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Teaching

Early in my career I taught Decision Making Under Uncertainty to MBA students, Corporate Finance at multiple levels, and various PhD-level courses, particularly a new course on Information in Financial Market.

Since 2014, I have been teaching new interdisciplinary courses at the MBA and undergraduate levels, attempting to draw braodly from different schools and departments at Stanford. The initial titles were Finance and Society, but have evolved and expanded to teaching about the internet and, broadly, about Corporations and Society, with emphasis on finance but going beyond. 

 

Power in Finance

GSBGEN 538 | February 11  -March,  12 2020

Co-taught with Heiner Schulz


There is a growing sense that both capitalism and democracy are in crisis. How do power structures in the private and public sectors determine economic and political outcomes? Is the focus on financial metrics and markets to blame for the eroding trust in corporations and governments? This interdisciplinary course explores these issues by developing in-depth understanding of the interactions between individuals, corporations, and governments that shape economic and political systems and their evolution. Topics will include the power of media, culture and corporate governance, corporate and investor power, the role of watchdogs, the special power of central banks, whistle-blowers and the justice system. Visitors with extensive relevant experiences and discussions of current events will enrich each class.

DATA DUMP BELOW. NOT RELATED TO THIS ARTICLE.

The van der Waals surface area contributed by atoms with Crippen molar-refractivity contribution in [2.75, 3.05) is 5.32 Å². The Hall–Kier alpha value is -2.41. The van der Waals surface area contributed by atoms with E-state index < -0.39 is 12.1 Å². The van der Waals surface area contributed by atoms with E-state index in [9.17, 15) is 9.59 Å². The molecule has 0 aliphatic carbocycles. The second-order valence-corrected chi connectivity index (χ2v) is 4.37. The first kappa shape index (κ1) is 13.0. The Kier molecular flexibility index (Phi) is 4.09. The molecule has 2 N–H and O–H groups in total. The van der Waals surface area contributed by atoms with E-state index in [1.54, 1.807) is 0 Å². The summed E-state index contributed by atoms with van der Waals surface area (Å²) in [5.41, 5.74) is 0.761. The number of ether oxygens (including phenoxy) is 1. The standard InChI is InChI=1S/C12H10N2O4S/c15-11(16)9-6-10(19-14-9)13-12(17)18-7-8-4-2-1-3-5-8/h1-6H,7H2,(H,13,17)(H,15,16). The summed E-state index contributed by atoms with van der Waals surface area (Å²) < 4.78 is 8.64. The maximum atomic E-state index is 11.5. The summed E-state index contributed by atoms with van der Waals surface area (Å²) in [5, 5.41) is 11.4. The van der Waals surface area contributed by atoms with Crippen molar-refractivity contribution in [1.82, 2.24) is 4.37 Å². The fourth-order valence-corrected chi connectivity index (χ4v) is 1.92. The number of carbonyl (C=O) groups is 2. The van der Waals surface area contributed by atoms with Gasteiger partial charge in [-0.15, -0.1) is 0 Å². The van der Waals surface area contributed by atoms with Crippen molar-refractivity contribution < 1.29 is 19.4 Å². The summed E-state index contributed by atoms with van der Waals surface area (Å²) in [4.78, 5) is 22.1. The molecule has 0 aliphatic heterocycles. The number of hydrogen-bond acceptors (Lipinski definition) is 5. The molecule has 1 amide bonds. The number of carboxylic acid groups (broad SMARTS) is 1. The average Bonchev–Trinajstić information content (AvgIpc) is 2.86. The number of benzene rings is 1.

Sample Recent Syllabus

GSBGEN538 ExploreCourses


Finance and Society

FIN 332 | January 7 - March 15, 2019

Co-taught with Heiner Schulz

Sample recent syllabus (Note: syllabus always evolving and partly depends on visitor opportunity)

FIN332 ExploreCourse

 

Finance, Corporations and Society

ECON 143 | September 14 - November 20, 2020


This interdisciplinary course explores the economic, political, and cultural forces that shape the financial system and, through this system, have major effects on the economy and on society. You will gain an understanding of how the interactions between individuals, corporations, governments, and the media can help the financial system and the economy work better or in turn allow those with better information and control to harm others unnecessarily. Topics include the basic principles of investment and funding, corporations and their governance, financial markets and institutions, and political and ethical issues. We will discuss recent and ongoing news events and analyses immediately relevant to the material. The approach will be rigorous and analytical but not overly mathematical. A few visitors will further enrich the discussion.

INTLPOL 227, MS&E 147, POLISCI 127A, PUBLPOL 143

Sample recent syllabus(Note: syllabus always evolving and partly depends on visitor opportunity)

Is the Internet Broken?

GSBGEN 578 | April 8-19, 2019

Co-taught with Jonathan Dotan


This interdisciplinary course examines the promise, peril, and possible future of the Internet and the impact of the World Wide Web on our lives. We will explore the most pressing contemporary issues facing the Internet, including debates on privacy, antitrust, freedom of speech, access, neutrality, and regulation. We will also unpack the claim that “decentralization,” as it has grown with new technologies such as blockchain and crypto assets, captures the original vision of the Internet. A key question we will address is: What should be the roles of markets, governments, and different stakeholders in shaping the Internet? Students will have the opportunity to reflect on their own motivations and roles as digital consumers, potential innovators, and future leaders in this process.. Guests from the tech sector and elsewhere will enrich our discussion.

Sample recent syllabus (Note: syllabus always evolving and partly depends on visitor opportunity)